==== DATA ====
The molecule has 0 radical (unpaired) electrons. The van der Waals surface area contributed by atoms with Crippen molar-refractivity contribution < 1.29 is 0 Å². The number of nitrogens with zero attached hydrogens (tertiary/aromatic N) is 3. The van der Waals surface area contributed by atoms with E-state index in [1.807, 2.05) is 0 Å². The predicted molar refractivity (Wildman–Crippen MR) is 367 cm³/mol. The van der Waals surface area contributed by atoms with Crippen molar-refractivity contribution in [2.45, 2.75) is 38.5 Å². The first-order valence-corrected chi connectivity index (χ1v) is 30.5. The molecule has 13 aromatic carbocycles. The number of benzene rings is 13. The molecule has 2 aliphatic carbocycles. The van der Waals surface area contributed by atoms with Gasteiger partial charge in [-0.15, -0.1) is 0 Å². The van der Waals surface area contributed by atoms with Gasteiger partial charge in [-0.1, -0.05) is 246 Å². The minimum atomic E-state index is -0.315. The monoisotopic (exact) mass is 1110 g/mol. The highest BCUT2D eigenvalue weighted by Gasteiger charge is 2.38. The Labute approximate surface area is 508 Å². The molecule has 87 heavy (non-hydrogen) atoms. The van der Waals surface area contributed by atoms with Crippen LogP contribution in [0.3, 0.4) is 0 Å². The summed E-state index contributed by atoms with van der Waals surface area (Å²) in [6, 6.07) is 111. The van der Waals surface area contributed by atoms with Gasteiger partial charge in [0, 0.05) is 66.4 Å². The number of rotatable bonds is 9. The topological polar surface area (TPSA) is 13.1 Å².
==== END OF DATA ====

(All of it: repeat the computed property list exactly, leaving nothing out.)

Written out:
The molecule has 0 radical (unpaired) electrons. The van der Waals surface area contributed by atoms with Crippen molar-refractivity contribution < 1.29 is 0 Å². The number of nitrogens with zero attached hydrogens (tertiary/aromatic N) is 3. The van der Waals surface area contributed by atoms with E-state index in [1.807, 2.05) is 0 Å². The predicted molar refractivity (Wildman–Crippen MR) is 367 cm³/mol. The van der Waals surface area contributed by atoms with Crippen molar-refractivity contribution in [2.45, 2.75) is 38.5 Å². The first-order valence-corrected chi connectivity index (χ1v) is 30.5. The molecule has 13 aromatic carbocycles. The number of benzene rings is 13. The molecule has 2 aliphatic carbocycles. The van der Waals surface area contributed by atoms with Gasteiger partial charge in [-0.15, -0.1) is 0 Å². The van der Waals surface area contributed by atoms with Gasteiger partial charge in [-0.1, -0.05) is 246 Å². The minimum atomic E-state index is -0.315. The monoisotopic (exact) mass is 1110 g/mol. The highest BCUT2D eigenvalue weighted by Gasteiger charge is 2.38. The Labute approximate surface area is 508 Å². The molecule has 87 heavy (non-hydrogen) atoms. The van der Waals surface area contributed by atoms with Crippen LogP contribution in [0.3, 0.4) is 0 Å². The summed E-state index contributed by atoms with van der Waals surface area (Å²) in [6, 6.07) is 111. The van der Waals surface area contributed by atoms with Gasteiger partial charge in [0, 0.05) is 66.4 Å². The number of rotatable bonds is 9. The topological polar surface area (TPSA) is 13.1 Å².